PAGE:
Source: How Animals Live by Bernard Stonehouse and Esther Bertram (2004)
Some animals are left to themselves after birth (such as most fish, amphibians, reptiles, and insects), some animals are cared after their parents until adulthood (such as most mammals), and some animals live together with their pack till their time (a number of mammals and some schools of fish.
Most animals learn through observation, usually through their parents, however some animals (such as insects and earthworms) cannot as their minds are more simplier.
Animals’ seem to mostly learn from their parents or their peers of the same species. Animals that are not raised by their parents mostly learn from instinct or their practiced inborn skills (snakes are a good example). Animals that are regarded as intelligent animals such as dolphins, apes, and dogs are that live with others of their own species.
Even activities that may seem like recreation to us humans are practices for survival or procreation for smarter animals. An instance would be two chimps or two wolves playfighting. Playfighting improves their discipline within their groups and teaches skills in showing dominating strength through minimal damage towards opponents. A lot of birds have dances for mating (mostly males towards the females) but some bird (such as the Lovely Cotinga) also use dancing as a means of distraction away from their offspring towards predators.
Based off this source.
According to David Smith, PhD, that animals may have the ability to reflect on their own mental processes and change them.
He and his team researched “animal metacognition”, an animal’s higher thinking process, on a bottlenose dolphin.
The dolphin managed to assess on the difficulty of the task given to it and declined on completing those trials. It was also mentioned that the dolphin displayed hesitation and uncertainty.
In contrast, when it was given an easy trial, it quickly responded and completed its task with ease, although rather excitedly.
Another experiment uses joystick-trained macaques. Each were trained to perform a response upon experiencing “uncertainty”. When having trouble with a task, they performed the “uncertain” action to gain hints from the experimenters. When exposed to transcranial magnetic stimulation (a procedure that uses magnetics fields to improve symptoms of depression) to erase their memory, they were still able to perform the “uncertain” action.
In conclusion, animals (or at least smart animals such as a bottlenose dolphin and macaque) share similar thinking processes with a human when it comes to uncertainty adaptively.
I found some useful information that oversees what we define as “consciousness” and correlating it with some apes.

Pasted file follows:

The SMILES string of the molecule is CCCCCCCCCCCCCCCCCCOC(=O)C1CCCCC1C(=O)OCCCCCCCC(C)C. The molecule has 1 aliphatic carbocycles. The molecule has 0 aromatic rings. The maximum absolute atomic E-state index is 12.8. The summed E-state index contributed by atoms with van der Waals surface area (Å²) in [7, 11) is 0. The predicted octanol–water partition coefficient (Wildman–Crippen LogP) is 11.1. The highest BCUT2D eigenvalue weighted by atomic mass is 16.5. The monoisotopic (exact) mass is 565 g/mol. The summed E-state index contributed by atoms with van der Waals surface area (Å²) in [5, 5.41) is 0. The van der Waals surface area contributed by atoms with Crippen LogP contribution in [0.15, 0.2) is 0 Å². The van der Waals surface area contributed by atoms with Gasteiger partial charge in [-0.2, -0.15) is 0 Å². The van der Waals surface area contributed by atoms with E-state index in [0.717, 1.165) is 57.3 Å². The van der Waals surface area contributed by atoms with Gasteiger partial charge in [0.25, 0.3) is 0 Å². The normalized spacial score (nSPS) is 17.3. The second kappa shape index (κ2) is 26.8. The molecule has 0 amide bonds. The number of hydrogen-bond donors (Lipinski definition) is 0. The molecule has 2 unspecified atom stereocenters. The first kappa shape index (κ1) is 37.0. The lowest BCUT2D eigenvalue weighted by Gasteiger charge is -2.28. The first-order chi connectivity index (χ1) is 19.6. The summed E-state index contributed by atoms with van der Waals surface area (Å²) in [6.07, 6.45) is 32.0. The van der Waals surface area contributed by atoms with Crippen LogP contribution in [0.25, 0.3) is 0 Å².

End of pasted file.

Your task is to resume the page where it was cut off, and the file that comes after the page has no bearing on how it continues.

From this website
LANGUAGE: The mutual possession of language is surely one of the strongest indications that the being you are talking to is conscious like you. Through their work teaching language to chimpanzees, many researchers have found glimmers of “conscious” light in animals’ ability to communicate.
SELF-AWARENESS: Self-awareness is another key ability of conscious beings. To be conscious is, firstly, to be conscious of one’s self–to be aware that ‘I’ am a being separate from others and the world around “me.”
THEORY OF MIND: Theory of mind is an awareness that others have minds as well: “I am not the only conscious being. Others are conscious and I take this into account in my dealings with them.”
In Wynne’s impassioned article, he implies that humans are the only conscious beings in the world. Then he qualifies that consciousness by describing it as “something like our own.” But how “human” must animal consciousness be?
Consciousness is not a tidy all-or-nothing entity; it varies with age, culture, experience and gender. And if animals have conscious experiences, these presumably vary widely as well. it might help to consider what an animal might be conscious of. It seems more likely than not that some animals are aware of objects and events that are critically important in their lives, such as what food is tasty, which animals are dangerous predators, and whether particular companions are friendly or aggressive.
Reading this all, it seems to be that animals that seem to pass the “language”, “self-awareness”, and “theory of mind” do not really care that much about leisure since it does not seem to have any importance to them. Of the non-physiological needs that they do care about seem to be about their companions’ attitude.
As with the evaluation of our selected themes, I have chosen the social interactions between animals as the basis of my theme.
Narrowed down, I have decided the two research topics to be the following:
- Why do animals focus on surviving and not much on leisure unlike humans?
- If an animal’s natural instinct to survive is dampened (such as domestic animals), would their consciousness start to place leisure as its top priority?
Though I have decided to push down the sun and moon bears, I will continue to use them as my blog background and perhaps a subject in my essay 🙂
This blog will be used for one of my English subject’s future assessments. The topic of the assessments will be on sun bears (also known as honey bears, scientific name: Helarctos malayanus) and moon bears (also known as asian black bears or white-chested bears, scientific name: Ursus thibetanus). The reason why I picked these two bears are personal. I was first interested in the moon bear and then found out about the sun bear.
7/21/2015 EDIT: Since this blog needs another topic, I’ll be adding social interactions between animals to at least (somewhat) go with the bear theme.
Since these topics were chosen for a very personal interest, these topics would interest to those who like animals or bears.